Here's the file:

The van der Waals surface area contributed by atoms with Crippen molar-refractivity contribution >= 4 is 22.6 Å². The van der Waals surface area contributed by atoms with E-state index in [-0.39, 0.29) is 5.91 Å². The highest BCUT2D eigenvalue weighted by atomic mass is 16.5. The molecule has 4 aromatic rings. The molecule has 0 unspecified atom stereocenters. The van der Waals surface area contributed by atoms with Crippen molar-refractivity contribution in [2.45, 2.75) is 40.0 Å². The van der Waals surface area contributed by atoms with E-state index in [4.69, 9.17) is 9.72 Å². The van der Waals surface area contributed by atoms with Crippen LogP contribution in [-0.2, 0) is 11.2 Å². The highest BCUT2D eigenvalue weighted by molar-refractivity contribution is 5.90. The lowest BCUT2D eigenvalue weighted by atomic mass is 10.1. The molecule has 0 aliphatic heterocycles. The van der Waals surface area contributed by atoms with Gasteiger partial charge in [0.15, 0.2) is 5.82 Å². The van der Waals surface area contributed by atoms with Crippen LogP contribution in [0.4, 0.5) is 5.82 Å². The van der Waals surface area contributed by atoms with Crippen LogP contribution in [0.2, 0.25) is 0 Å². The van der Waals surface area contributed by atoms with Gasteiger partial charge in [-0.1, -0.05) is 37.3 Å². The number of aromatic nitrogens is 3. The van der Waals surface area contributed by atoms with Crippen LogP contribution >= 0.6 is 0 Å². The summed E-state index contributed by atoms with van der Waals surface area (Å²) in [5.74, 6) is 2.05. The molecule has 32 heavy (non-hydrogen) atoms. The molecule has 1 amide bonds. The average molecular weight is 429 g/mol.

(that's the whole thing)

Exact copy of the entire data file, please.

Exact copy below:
The van der Waals surface area contributed by atoms with Crippen molar-refractivity contribution >= 4 is 22.6 Å². The van der Waals surface area contributed by atoms with E-state index in [-0.39, 0.29) is 5.91 Å². The highest BCUT2D eigenvalue weighted by atomic mass is 16.5. The molecule has 4 aromatic rings. The molecule has 0 unspecified atom stereocenters. The van der Waals surface area contributed by atoms with Crippen molar-refractivity contribution in [2.45, 2.75) is 40.0 Å². The van der Waals surface area contributed by atoms with E-state index in [4.69, 9.17) is 9.72 Å². The van der Waals surface area contributed by atoms with Crippen LogP contribution in [-0.2, 0) is 11.2 Å². The highest BCUT2D eigenvalue weighted by molar-refractivity contribution is 5.90. The lowest BCUT2D eigenvalue weighted by atomic mass is 10.1. The molecule has 0 aliphatic heterocycles. The van der Waals surface area contributed by atoms with Gasteiger partial charge in [0.15, 0.2) is 5.82 Å². The van der Waals surface area contributed by atoms with Crippen LogP contribution in [0.4, 0.5) is 5.82 Å². The van der Waals surface area contributed by atoms with Crippen LogP contribution in [0.2, 0.25) is 0 Å². The van der Waals surface area contributed by atoms with Gasteiger partial charge in [-0.1, -0.05) is 37.3 Å². The number of aromatic nitrogens is 3. The van der Waals surface area contributed by atoms with Crippen LogP contribution >= 0.6 is 0 Å². The summed E-state index contributed by atoms with van der Waals surface area (Å²) in [5.74, 6) is 2.05. The molecule has 32 heavy (non-hydrogen) atoms. The molecule has 1 amide bonds. The average molecular weight is 429 g/mol.